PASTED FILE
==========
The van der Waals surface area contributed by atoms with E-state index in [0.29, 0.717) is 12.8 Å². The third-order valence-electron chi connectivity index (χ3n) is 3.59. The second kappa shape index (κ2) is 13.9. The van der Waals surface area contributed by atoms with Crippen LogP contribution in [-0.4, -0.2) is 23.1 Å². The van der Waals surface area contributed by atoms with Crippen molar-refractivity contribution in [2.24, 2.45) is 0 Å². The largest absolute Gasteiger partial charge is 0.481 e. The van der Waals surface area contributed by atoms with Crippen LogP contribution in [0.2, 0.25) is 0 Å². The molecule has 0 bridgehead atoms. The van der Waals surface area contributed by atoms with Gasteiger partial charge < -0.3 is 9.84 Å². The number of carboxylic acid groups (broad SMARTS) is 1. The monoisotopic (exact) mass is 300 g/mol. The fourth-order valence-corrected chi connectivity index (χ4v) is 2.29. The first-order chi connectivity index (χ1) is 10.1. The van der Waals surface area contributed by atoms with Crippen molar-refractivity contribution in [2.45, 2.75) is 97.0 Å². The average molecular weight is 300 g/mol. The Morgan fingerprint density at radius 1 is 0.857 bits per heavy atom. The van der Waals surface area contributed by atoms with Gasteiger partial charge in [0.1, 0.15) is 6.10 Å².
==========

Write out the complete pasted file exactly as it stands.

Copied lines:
The van der Waals surface area contributed by atoms with E-state index in [0.29, 0.717) is 12.8 Å². The third-order valence-electron chi connectivity index (χ3n) is 3.59. The second kappa shape index (κ2) is 13.9. The van der Waals surface area contributed by atoms with Crippen LogP contribution in [-0.4, -0.2) is 23.1 Å². The van der Waals surface area contributed by atoms with Crippen molar-refractivity contribution in [2.24, 2.45) is 0 Å². The largest absolute Gasteiger partial charge is 0.481 e. The van der Waals surface area contributed by atoms with Crippen LogP contribution in [0.2, 0.25) is 0 Å². The molecule has 0 bridgehead atoms. The van der Waals surface area contributed by atoms with Gasteiger partial charge < -0.3 is 9.84 Å². The number of carboxylic acid groups (broad SMARTS) is 1. The monoisotopic (exact) mass is 300 g/mol. The fourth-order valence-corrected chi connectivity index (χ4v) is 2.29. The first-order chi connectivity index (χ1) is 10.1. The van der Waals surface area contributed by atoms with Crippen molar-refractivity contribution in [2.45, 2.75) is 97.0 Å². The average molecular weight is 300 g/mol. The Morgan fingerprint density at radius 1 is 0.857 bits per heavy atom. The van der Waals surface area contributed by atoms with Gasteiger partial charge in [0.1, 0.15) is 6.10 Å².